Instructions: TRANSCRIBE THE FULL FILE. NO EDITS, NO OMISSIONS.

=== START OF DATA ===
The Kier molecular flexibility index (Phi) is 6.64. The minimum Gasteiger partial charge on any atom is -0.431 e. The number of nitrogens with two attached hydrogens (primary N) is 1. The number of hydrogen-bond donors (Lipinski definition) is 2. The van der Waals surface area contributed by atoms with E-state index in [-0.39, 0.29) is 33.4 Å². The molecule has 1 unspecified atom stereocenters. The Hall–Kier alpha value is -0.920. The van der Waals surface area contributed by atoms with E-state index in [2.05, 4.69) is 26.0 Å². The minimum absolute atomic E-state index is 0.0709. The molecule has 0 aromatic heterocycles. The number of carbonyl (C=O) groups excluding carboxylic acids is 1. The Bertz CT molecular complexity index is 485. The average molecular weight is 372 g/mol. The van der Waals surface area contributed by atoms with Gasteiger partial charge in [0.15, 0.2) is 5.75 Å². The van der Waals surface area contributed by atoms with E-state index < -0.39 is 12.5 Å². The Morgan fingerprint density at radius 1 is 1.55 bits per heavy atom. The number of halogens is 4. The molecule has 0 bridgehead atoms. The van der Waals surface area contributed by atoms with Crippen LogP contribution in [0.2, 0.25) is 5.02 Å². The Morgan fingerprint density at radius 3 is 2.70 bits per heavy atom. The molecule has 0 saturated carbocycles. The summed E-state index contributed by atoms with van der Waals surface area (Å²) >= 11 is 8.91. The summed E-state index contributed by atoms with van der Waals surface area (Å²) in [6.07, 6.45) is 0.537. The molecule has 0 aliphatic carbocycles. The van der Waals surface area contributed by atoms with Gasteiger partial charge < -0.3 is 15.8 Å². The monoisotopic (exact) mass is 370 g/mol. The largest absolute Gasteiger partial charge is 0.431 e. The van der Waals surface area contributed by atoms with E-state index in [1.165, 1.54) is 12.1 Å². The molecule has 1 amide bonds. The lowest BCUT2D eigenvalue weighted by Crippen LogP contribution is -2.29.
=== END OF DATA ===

The Kier molecular flexibility index (Phi) is 6.64. The minimum Gasteiger partial charge on any atom is -0.431 e. The number of nitrogens with two attached hydrogens (primary N) is 1. The number of hydrogen-bond donors (Lipinski definition) is 2. The van der Waals surface area contributed by atoms with E-state index in [-0.39, 0.29) is 33.4 Å². The molecule has 1 unspecified atom stereocenters. The Hall–Kier alpha value is -0.920. The van der Waals surface area contributed by atoms with E-state index in [2.05, 4.69) is 26.0 Å². The minimum absolute atomic E-state index is 0.0709. The molecule has 0 aromatic heterocycles. The number of carbonyl (C=O) groups excluding carboxylic acids is 1. The Bertz CT molecular complexity index is 485. The average molecular weight is 372 g/mol. The van der Waals surface area contributed by atoms with Gasteiger partial charge in [0.15, 0.2) is 5.75 Å². The van der Waals surface area contributed by atoms with E-state index < -0.39 is 12.5 Å². The Morgan fingerprint density at radius 1 is 1.55 bits per heavy atom. The number of halogens is 4. The molecule has 0 bridgehead atoms. The van der Waals surface area contributed by atoms with Crippen LogP contribution in [0.2, 0.25) is 5.02 Å². The Morgan fingerprint density at radius 3 is 2.70 bits per heavy atom. The molecule has 0 saturated carbocycles. The summed E-state index contributed by atoms with van der Waals surface area (Å²) >= 11 is 8.91. The summed E-state index contributed by atoms with van der Waals surface area (Å²) in [6.07, 6.45) is 0.537. The molecule has 0 aliphatic carbocycles. The van der Waals surface area contributed by atoms with Gasteiger partial charge < -0.3 is 15.8 Å². The monoisotopic (exact) mass is 370 g/mol. The largest absolute Gasteiger partial charge is 0.431 e. The van der Waals surface area contributed by atoms with E-state index in [1.165, 1.54) is 12.1 Å². The molecule has 1 amide bonds. The lowest BCUT2D eigenvalue weighted by Crippen LogP contribution is -2.29.